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Q&A with Turner’s Ricky Ow


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Ricky Ow, the president of Turner Asia Pacific, talks to TV Asia about fan engagement, remaining relevant and growth opportunities for Cartoon Network, Oh!K, Warner TV and more.

Whether it’s coding workshops for kids or fan events around Korean heartthrobs and comic-book heroes, Turner Asia Pacific has been intently focused on making sure that it is engaging with its fans wherever they are. Under the leadership of Ow, Turner Asia Pacific has been steadily expanding its regional business, launching new brands, investing in original IP, aligning with OTT operators and extending its key franchises into consumer products, social media and on-the-ground events.

TV ASIA: What have been the major developments in your Asia-Pacific business over the last year?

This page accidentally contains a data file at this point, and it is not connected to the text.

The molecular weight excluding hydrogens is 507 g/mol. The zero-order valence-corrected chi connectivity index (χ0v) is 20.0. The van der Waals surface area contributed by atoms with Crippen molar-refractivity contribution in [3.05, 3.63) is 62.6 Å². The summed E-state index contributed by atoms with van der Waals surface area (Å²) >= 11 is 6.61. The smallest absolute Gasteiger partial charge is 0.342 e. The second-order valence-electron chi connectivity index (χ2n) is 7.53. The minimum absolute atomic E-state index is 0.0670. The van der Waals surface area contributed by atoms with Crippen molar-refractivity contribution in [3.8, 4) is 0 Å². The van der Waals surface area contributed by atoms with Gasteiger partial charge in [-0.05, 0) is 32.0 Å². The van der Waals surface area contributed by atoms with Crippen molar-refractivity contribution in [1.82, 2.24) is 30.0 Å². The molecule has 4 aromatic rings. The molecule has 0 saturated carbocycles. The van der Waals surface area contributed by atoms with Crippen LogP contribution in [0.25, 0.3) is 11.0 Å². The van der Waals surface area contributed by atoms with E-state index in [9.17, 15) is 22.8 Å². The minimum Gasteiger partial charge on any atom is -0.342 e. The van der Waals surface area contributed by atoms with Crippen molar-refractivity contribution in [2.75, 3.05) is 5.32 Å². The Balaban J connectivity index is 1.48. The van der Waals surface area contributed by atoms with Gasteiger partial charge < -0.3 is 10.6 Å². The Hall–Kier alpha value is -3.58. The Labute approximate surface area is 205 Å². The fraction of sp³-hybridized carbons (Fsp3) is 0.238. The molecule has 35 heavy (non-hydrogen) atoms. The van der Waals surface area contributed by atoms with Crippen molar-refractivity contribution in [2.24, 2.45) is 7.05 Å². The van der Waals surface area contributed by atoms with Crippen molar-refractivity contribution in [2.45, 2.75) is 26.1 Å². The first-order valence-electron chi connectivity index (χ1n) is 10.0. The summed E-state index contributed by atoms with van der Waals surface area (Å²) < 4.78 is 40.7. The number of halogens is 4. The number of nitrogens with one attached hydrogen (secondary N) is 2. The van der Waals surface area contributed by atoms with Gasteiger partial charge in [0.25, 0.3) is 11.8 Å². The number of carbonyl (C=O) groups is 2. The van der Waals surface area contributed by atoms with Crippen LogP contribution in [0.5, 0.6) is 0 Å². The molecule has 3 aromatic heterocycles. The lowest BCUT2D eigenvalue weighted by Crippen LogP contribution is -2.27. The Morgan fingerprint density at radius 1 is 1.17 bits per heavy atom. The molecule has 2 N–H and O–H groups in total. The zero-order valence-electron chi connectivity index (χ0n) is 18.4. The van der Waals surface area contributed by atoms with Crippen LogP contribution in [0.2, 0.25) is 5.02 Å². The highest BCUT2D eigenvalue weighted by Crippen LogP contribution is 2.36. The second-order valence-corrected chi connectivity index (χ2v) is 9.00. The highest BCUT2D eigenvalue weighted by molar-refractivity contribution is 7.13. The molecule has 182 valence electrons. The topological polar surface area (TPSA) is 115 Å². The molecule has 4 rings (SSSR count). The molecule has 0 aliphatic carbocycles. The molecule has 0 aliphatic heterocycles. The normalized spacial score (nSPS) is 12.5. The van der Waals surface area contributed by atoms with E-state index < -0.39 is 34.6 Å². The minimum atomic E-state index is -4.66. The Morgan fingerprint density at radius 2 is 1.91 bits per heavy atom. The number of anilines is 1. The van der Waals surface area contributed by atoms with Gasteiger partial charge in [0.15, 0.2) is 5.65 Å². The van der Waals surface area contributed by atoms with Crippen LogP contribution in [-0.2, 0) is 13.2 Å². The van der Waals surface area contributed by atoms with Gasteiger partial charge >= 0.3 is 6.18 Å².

OW: Our global CEO, John Martin, says Turner has become a fan-first company. The fan-first strategy and investment in local IP are the key areas that we’ve been driving. We believe that they will continue to serve us, regardless of the future developments in television. They are still the basic elements that will get us to where we want to be.

I can give you some examples. We have turned Warner TV into a first-run channel for the DC [Comics] audience. We’ve entered into a partnership with Astro Malaysia and widened Warner TV’s distribution across Asia. In Japan, a stable and mature market, we are launching Boomerang, MONDO Mah-jong TV and Tabi Tele on NTT DOCOMO’s dTV Channel streaming service. So while people are cutting down on channels, we are still launching services that are local and relevant to the market.